35. Sir Walter Murdoch (1874-1970), journalist and activist
Scottish born Walter Murdoch migrated with his family to Victoria in 1884. As a young man, Walter Murdoch worked as a school teacher, then as a lecturer in English at Melbourne University. At the same time he made a name for himself as a literary journalist. He used the pen name ‘Elzevir’ when he wrote for The Argus.
From 1913 to 1939 Murdoch was the foundation professor of English at the University of Western Australia, and was recognised as an enthusiast for the great works of English literature. During his years at the University, he became a West Australian institution, writing regularly for The West Australian newspaper and broadcasting on radio. He was also known for his involvement in community organisations such as the League of Nations, the Social Credit movement and in public controversies concerned with freedom of speech. All of these causes he referred to as “the pink man’s burdens”.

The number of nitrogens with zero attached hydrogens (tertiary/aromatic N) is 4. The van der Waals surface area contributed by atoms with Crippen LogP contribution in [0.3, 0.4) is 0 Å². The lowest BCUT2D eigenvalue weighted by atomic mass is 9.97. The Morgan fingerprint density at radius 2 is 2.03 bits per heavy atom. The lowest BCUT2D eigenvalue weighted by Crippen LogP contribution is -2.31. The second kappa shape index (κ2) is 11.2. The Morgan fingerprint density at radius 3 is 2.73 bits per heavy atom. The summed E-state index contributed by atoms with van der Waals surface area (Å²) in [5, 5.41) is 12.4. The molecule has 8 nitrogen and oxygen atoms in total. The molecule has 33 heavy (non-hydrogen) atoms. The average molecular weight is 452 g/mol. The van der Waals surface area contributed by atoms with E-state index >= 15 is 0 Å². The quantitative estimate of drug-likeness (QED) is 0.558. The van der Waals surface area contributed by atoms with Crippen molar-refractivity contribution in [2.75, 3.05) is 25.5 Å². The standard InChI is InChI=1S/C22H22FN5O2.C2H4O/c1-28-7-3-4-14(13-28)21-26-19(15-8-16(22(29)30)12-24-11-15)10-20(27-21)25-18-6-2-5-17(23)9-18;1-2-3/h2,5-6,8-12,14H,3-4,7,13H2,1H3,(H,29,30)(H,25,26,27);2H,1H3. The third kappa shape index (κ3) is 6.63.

Walter Murdoch gained a devoted Australia-wide audience through his newspaper columns and the publication of his newspaper essays in book form. From the end of World War II in 1945 to 1964 he wrote a syndicated weekly column, called “Answers”, in which he offered opinions of “a very ordinary stay-at-home Australian who has read a little, thought a little, but whose ignorance is varied and extensive”.
The “Answers” column endeared him to the public even more, and he was considered an integral part of Western Australian life. Walter Murdoch was knighted for his services in 1964, and in 1970, shortly before his death, the second university planned for this state was named Murdoch University in his honour.